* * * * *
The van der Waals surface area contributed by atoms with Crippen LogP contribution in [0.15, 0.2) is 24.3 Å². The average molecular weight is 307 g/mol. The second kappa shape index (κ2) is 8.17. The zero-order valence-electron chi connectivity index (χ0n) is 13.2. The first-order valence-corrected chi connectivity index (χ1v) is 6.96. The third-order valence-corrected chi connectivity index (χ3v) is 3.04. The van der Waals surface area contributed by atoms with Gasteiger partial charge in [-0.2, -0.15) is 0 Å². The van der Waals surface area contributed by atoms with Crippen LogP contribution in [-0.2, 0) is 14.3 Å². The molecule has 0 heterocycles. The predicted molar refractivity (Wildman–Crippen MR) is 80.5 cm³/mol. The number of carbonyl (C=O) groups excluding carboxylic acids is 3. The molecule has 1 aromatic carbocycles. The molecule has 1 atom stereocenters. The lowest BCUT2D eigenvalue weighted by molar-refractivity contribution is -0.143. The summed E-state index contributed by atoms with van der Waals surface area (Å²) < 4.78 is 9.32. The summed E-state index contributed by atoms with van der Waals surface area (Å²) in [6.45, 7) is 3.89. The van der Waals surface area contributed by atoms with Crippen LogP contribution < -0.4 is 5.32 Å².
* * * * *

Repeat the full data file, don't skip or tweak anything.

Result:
The van der Waals surface area contributed by atoms with Crippen LogP contribution in [0.15, 0.2) is 24.3 Å². The average molecular weight is 307 g/mol. The second kappa shape index (κ2) is 8.17. The zero-order valence-electron chi connectivity index (χ0n) is 13.2. The first-order valence-corrected chi connectivity index (χ1v) is 6.96. The third-order valence-corrected chi connectivity index (χ3v) is 3.04. The van der Waals surface area contributed by atoms with Gasteiger partial charge in [-0.2, -0.15) is 0 Å². The van der Waals surface area contributed by atoms with Crippen LogP contribution in [-0.2, 0) is 14.3 Å². The molecule has 0 heterocycles. The predicted molar refractivity (Wildman–Crippen MR) is 80.5 cm³/mol. The number of carbonyl (C=O) groups excluding carboxylic acids is 3. The molecule has 1 aromatic carbocycles. The molecule has 1 atom stereocenters. The lowest BCUT2D eigenvalue weighted by molar-refractivity contribution is -0.143. The summed E-state index contributed by atoms with van der Waals surface area (Å²) < 4.78 is 9.32. The summed E-state index contributed by atoms with van der Waals surface area (Å²) in [6.45, 7) is 3.89. The van der Waals surface area contributed by atoms with Crippen LogP contribution < -0.4 is 5.32 Å².